Like America during the Industrial Revolution, economies that grow as fast as China’s find it impossible to avoid the pirates and robber barons who thrive on the explosive influx of capital. At this point in its development, China faces the same dilemma confronted by Teddy Roosevelt and the Progressives at the turn of the century. Washington Post writer Harold Meyerson poses it to Americans as “a modest proposal for a project that might occupy us for the next century or so: Taking the regulated, more-social capitalism that created mass prosperity in this nation and Western Europe in the second half of the 20th century and re-creating it on a global scale.”

Just as last week’s column showcased the European Union as a prototype for a unified global market, today we view the People’s Republic as a test balloon for the industrialization of the entire developing world.

Because this recent spat over product safety damages China’s reputation as an exporter, they are likely to begin adopting regulations and safeguards relatively soon. The most worrisome issue, then, is how the next President will deal with China’s growing economic prowess.

Again, the lessons of history are illustrative. Europe’s reaction to Germany’s rise after 1870 produced World War I. Similarly, Japan’s rise after 1868 provoked war with China and Russia, not to mention the Pacific half of World War II. With China becoming the third largest economy in the world this year, tariffs and trade wars would be counterproductive at best and irresponsibly dangerous at worst.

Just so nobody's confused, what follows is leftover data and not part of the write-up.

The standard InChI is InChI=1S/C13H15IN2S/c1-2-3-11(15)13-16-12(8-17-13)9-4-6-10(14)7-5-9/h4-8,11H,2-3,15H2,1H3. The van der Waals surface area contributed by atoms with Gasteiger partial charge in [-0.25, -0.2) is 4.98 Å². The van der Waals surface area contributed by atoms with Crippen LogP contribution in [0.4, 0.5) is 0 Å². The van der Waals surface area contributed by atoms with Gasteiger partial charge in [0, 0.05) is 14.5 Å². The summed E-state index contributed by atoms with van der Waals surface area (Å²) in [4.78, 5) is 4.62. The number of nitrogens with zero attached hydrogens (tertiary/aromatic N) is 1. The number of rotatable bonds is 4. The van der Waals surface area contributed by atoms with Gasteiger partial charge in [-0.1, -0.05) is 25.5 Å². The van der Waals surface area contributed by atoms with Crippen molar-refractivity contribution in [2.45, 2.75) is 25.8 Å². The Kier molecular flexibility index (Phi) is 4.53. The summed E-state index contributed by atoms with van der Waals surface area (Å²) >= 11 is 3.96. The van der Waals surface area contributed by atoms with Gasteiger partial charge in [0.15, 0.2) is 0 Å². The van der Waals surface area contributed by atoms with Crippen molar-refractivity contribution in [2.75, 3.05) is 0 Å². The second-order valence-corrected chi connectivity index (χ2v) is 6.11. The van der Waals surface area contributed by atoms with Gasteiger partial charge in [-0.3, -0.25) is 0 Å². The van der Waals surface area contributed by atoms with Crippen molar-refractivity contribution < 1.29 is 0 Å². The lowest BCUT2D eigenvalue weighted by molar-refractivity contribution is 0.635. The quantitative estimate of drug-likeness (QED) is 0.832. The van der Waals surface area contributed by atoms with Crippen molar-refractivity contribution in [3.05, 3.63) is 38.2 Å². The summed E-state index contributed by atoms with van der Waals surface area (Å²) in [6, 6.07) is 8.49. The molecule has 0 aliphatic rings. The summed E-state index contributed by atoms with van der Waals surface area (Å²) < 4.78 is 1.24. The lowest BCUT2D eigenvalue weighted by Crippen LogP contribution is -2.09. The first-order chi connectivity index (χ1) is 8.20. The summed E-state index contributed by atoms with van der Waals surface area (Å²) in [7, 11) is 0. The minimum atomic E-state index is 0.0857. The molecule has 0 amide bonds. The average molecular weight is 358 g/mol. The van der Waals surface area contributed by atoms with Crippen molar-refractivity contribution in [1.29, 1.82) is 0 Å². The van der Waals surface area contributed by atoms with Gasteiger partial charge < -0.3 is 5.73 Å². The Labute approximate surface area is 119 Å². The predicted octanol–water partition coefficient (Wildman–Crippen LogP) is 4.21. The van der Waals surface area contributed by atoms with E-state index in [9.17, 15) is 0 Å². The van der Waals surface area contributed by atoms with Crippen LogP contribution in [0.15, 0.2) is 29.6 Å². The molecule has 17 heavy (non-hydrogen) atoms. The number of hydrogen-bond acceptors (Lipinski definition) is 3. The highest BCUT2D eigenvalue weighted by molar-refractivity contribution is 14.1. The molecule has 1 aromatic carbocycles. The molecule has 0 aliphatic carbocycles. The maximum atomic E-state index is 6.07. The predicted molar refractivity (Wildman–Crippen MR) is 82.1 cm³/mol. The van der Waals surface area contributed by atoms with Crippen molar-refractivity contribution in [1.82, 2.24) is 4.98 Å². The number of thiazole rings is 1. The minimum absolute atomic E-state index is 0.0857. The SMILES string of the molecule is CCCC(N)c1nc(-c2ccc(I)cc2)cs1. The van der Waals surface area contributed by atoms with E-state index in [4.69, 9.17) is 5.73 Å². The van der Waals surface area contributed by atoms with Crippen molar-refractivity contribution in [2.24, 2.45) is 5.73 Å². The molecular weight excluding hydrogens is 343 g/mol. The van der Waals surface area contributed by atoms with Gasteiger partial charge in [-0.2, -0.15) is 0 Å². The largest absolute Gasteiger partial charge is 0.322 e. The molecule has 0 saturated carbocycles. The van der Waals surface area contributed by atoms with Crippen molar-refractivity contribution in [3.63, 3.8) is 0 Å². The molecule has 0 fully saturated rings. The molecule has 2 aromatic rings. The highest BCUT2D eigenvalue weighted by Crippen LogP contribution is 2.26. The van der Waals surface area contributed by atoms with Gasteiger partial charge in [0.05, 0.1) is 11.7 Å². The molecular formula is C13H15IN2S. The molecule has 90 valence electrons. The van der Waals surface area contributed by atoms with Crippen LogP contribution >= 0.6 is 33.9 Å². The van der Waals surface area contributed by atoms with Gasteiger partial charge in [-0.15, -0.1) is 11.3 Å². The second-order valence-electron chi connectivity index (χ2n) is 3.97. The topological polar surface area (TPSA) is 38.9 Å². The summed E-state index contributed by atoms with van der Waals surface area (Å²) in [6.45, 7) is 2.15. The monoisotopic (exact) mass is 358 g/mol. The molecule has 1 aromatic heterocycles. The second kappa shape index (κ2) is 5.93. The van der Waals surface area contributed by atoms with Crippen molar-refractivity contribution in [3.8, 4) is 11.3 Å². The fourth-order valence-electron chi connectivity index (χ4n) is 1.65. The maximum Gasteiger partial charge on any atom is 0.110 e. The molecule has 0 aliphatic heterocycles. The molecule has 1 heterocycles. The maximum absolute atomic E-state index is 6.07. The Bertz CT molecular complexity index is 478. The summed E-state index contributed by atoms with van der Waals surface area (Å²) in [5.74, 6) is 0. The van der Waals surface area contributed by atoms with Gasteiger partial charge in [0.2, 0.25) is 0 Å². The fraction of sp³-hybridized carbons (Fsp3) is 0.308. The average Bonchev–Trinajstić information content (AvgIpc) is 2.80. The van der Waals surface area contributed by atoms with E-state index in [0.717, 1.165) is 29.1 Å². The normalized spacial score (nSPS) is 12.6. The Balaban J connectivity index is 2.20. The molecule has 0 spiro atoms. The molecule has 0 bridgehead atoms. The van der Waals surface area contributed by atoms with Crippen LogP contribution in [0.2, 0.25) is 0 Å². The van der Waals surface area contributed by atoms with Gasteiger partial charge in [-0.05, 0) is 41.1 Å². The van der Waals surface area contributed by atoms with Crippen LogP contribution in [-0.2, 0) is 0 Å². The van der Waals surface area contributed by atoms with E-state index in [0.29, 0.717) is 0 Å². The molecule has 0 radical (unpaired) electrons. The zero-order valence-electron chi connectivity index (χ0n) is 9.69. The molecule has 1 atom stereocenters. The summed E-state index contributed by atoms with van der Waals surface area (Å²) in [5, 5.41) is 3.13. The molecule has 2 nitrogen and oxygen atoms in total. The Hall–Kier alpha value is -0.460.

Put yourself in their shoes. When the United States was developing its economy a century ago, did it want to conform to Great Britain’s wishes? No, we strove to topple the economic order and become the leader of the global economy. Threats from Western Europe would hardly have stopped us—and in fact would only have injured Europe.

Naturally, that ambition did not preclude us from following the same rules as everyone else. The next President must persuade China to revalue it currency through—you guessed it—diplomacy and positive economic incentives. Here, the President can be creative.

Since Congress increasingly leans toward negative measures, the next President can invoke a variation of “good cop, bad cop”. In return for currency reform and a more humane policy on human rights, the White House can offer China admission to the G7 Finance Ministers group, classification as a market economy in the World Trade Organization, and access for their firms to U.S. stock and commodity exchanges. If China spurns these incentives, the President can point to Congress’ harsh anti-trade measures as the alternative.

Meanwhile, America should demonstrate that it is as much an abiding “responsible stakeholder” in the global economy as China. The next President should improve our relations in Asia by negotiating a free-trade agreement with the Association of Southeast Asian Nations.

At this time next year, the press will focus almost exclusively on two events: the Summer Olympics in Beijing and the U.S. Presidential Elections. Hopefully, they will inspire Americans to seek an empathetic policy toward China. If not, we are destined to conjure the same tensions, hoping for different results.

I know what Albert Einstein would say to that.